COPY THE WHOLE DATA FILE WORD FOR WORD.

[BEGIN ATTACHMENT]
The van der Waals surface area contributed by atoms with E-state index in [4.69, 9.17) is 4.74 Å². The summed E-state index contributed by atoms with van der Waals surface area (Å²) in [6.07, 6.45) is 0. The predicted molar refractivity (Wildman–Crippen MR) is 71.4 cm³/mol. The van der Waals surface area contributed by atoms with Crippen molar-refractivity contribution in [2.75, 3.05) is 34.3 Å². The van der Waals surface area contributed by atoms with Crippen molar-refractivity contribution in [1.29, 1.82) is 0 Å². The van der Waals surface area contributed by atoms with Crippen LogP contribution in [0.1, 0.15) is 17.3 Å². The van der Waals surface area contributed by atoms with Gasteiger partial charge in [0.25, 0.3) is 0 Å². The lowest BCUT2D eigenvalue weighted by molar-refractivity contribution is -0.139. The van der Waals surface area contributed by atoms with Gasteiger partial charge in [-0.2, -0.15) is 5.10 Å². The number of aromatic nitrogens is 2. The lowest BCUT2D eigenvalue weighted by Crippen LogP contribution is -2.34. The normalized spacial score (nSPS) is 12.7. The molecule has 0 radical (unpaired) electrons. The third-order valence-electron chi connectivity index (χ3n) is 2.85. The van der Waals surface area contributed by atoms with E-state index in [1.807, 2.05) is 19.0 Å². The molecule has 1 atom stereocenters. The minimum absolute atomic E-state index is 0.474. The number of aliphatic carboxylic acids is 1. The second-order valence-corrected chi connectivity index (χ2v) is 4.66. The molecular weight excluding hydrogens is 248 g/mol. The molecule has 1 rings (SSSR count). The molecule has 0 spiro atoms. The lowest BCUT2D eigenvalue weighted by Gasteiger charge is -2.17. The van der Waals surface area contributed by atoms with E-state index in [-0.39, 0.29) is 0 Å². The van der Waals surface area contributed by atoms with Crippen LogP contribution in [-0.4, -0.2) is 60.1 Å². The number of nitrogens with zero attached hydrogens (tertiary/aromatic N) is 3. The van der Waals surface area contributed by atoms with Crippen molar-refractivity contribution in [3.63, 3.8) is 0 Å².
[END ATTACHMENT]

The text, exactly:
The van der Waals surface area contributed by atoms with E-state index in [4.69, 9.17) is 4.74 Å². The summed E-state index contributed by atoms with van der Waals surface area (Å²) in [6.07, 6.45) is 0. The predicted molar refractivity (Wildman–Crippen MR) is 71.4 cm³/mol. The van der Waals surface area contributed by atoms with Crippen molar-refractivity contribution in [2.75, 3.05) is 34.3 Å². The van der Waals surface area contributed by atoms with Crippen molar-refractivity contribution in [1.29, 1.82) is 0 Å². The van der Waals surface area contributed by atoms with Crippen LogP contribution in [0.1, 0.15) is 17.3 Å². The van der Waals surface area contributed by atoms with Gasteiger partial charge in [0.25, 0.3) is 0 Å². The lowest BCUT2D eigenvalue weighted by molar-refractivity contribution is -0.139. The van der Waals surface area contributed by atoms with Gasteiger partial charge in [-0.2, -0.15) is 5.10 Å². The number of aromatic nitrogens is 2. The lowest BCUT2D eigenvalue weighted by Crippen LogP contribution is -2.34. The normalized spacial score (nSPS) is 12.7. The molecule has 0 radical (unpaired) electrons. The third-order valence-electron chi connectivity index (χ3n) is 2.85. The van der Waals surface area contributed by atoms with E-state index in [1.807, 2.05) is 19.0 Å². The molecule has 1 atom stereocenters. The minimum absolute atomic E-state index is 0.474. The number of aliphatic carboxylic acids is 1. The second-order valence-corrected chi connectivity index (χ2v) is 4.66. The molecular weight excluding hydrogens is 248 g/mol. The molecule has 1 rings (SSSR count). The molecule has 0 spiro atoms. The lowest BCUT2D eigenvalue weighted by Gasteiger charge is -2.17. The van der Waals surface area contributed by atoms with E-state index in [-0.39, 0.29) is 0 Å². The van der Waals surface area contributed by atoms with Crippen LogP contribution in [-0.4, -0.2) is 60.1 Å². The number of nitrogens with zero attached hydrogens (tertiary/aromatic N) is 3. The van der Waals surface area contributed by atoms with Crippen molar-refractivity contribution in [3.63, 3.8) is 0 Å².